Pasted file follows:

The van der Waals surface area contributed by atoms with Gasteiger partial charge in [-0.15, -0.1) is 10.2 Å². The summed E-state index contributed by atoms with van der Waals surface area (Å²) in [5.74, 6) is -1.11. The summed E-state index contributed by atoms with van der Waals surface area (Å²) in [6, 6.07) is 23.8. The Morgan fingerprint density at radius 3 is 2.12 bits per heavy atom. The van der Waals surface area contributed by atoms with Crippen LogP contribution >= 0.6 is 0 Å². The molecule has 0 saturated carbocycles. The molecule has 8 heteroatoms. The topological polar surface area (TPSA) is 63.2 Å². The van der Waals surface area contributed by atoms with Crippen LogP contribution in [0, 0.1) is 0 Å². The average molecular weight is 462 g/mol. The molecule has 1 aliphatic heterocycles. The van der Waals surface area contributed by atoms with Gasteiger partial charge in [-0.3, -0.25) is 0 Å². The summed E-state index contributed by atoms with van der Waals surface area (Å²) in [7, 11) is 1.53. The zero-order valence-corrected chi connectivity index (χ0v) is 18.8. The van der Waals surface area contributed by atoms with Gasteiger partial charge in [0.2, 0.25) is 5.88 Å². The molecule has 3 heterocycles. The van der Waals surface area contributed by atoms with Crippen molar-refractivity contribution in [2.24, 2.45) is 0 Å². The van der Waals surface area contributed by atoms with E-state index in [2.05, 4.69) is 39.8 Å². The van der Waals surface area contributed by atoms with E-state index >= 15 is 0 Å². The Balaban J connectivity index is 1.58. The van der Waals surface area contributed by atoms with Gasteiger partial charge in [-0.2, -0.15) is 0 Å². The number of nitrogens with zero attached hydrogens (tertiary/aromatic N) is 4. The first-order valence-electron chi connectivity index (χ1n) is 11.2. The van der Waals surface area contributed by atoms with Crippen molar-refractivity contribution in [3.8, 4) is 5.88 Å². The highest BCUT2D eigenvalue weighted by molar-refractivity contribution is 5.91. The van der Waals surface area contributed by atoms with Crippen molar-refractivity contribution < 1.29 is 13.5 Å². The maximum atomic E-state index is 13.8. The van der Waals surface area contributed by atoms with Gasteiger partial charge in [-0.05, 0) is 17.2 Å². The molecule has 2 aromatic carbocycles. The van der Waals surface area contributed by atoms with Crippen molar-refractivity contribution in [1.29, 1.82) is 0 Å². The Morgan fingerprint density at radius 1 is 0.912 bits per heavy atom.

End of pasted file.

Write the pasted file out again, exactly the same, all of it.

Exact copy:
The van der Waals surface area contributed by atoms with Gasteiger partial charge in [-0.15, -0.1) is 10.2 Å². The summed E-state index contributed by atoms with van der Waals surface area (Å²) in [5.74, 6) is -1.11. The summed E-state index contributed by atoms with van der Waals surface area (Å²) in [6, 6.07) is 23.8. The Morgan fingerprint density at radius 3 is 2.12 bits per heavy atom. The van der Waals surface area contributed by atoms with Crippen LogP contribution >= 0.6 is 0 Å². The molecule has 0 saturated carbocycles. The molecule has 8 heteroatoms. The topological polar surface area (TPSA) is 63.2 Å². The van der Waals surface area contributed by atoms with Crippen LogP contribution in [0, 0.1) is 0 Å². The average molecular weight is 462 g/mol. The molecule has 1 aliphatic heterocycles. The van der Waals surface area contributed by atoms with Gasteiger partial charge in [-0.3, -0.25) is 0 Å². The summed E-state index contributed by atoms with van der Waals surface area (Å²) in [7, 11) is 1.53. The zero-order valence-corrected chi connectivity index (χ0v) is 18.8. The van der Waals surface area contributed by atoms with Gasteiger partial charge in [0.2, 0.25) is 5.88 Å². The molecule has 3 heterocycles. The van der Waals surface area contributed by atoms with Crippen molar-refractivity contribution in [2.24, 2.45) is 0 Å². The van der Waals surface area contributed by atoms with E-state index in [2.05, 4.69) is 39.8 Å². The van der Waals surface area contributed by atoms with E-state index >= 15 is 0 Å². The Balaban J connectivity index is 1.58. The van der Waals surface area contributed by atoms with Gasteiger partial charge in [-0.2, -0.15) is 0 Å². The number of nitrogens with zero attached hydrogens (tertiary/aromatic N) is 4. The first-order valence-electron chi connectivity index (χ1n) is 11.2. The van der Waals surface area contributed by atoms with Crippen molar-refractivity contribution in [3.8, 4) is 5.88 Å². The highest BCUT2D eigenvalue weighted by molar-refractivity contribution is 5.91. The van der Waals surface area contributed by atoms with Crippen molar-refractivity contribution < 1.29 is 13.5 Å². The maximum atomic E-state index is 13.8. The van der Waals surface area contributed by atoms with Gasteiger partial charge in [-0.05, 0) is 17.2 Å². The molecule has 2 aromatic carbocycles. The van der Waals surface area contributed by atoms with Crippen molar-refractivity contribution in [1.29, 1.82) is 0 Å². The Morgan fingerprint density at radius 1 is 0.912 bits per heavy atom.